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Breed Study: Perendale

Perendale Sheep



Perendale is a dual-purpose longwool sheep, developed in New Zealand from Cheviot and Romney stock.  Bred to thrive in the some of the harsher climates and terrain of New Zealand, they are hardy and well suited to cold, high rainfall areas.



Microns: 28-33

Staple Length: 3-5”

Bradford Counts: 34 – 54s

Perendale wool is a medium range longwool with a lot of spiral crimp that gives it significant loft. Excellent for spinning or felting, and suitable for use in sweaters / outerwear or household items – not ideal for items worn close to skin.


The Perendale sheep was developed in New Zealand in the 1950’s by Massey Agricultural College (now Massey University). It is named for Sir Geoffrey Peren, a founding member of the college, who took an early interest in developing the breed.

 The goal of the breeding program was to create a sheep that would be well suited to the steep hill country of the North Island, adaptable to cooler temperatures, and able to forage on the somewhat sparse native grasses. The hope was that it would would produce excellent meat and fiber, as well as being easy care and productive at lambing. The Perendale achieved all of this by combining Romney ewes and Cheviot rams. It is now one of the more common sheep breeds in New Zealand, and is gaining popularity in other parts of the world, such as Australia (where it was established as a breed in 1975) and the United States.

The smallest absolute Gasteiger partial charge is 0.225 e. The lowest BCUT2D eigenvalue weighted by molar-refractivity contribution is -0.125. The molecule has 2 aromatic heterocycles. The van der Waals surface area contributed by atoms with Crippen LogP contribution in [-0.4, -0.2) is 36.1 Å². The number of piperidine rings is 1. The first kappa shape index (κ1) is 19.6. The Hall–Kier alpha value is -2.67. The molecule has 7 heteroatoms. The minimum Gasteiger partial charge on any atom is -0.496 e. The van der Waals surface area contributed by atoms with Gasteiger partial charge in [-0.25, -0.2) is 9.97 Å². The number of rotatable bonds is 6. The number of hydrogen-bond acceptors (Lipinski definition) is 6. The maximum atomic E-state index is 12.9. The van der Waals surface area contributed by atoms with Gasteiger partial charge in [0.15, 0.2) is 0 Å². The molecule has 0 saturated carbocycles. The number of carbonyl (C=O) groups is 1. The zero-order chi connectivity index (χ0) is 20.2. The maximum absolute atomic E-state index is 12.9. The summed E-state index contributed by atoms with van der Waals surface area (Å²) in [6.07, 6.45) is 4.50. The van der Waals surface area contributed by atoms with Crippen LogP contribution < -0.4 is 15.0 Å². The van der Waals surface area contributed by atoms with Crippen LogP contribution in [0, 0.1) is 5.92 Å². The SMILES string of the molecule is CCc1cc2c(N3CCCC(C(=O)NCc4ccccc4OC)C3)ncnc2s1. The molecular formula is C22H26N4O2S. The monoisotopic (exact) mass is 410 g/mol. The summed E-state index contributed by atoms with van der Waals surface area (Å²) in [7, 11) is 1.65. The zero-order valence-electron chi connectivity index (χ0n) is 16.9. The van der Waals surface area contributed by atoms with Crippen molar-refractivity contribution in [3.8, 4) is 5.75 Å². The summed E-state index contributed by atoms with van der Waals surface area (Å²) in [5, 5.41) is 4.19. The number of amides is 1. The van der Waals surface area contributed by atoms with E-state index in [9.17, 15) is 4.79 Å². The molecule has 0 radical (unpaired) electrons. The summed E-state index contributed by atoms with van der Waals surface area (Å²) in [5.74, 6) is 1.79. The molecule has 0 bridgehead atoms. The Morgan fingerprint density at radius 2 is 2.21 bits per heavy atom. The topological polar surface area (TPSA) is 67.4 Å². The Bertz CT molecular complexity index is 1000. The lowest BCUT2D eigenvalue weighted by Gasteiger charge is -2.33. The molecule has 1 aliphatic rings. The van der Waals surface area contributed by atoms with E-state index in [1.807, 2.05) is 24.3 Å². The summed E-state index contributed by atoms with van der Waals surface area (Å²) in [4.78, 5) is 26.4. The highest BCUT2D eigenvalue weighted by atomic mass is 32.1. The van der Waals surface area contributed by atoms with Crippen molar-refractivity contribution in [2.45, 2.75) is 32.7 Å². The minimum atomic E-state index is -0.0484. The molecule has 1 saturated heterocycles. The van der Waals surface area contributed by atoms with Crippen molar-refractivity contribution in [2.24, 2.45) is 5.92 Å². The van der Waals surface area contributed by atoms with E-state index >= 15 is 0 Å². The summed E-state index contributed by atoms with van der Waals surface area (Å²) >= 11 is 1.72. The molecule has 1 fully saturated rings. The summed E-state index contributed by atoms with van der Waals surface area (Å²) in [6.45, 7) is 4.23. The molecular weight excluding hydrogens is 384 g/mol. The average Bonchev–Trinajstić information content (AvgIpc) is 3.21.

Perendale sheep are often crossed with merino, as the crosses create a very high quality fleece, excellent for commercial producers.


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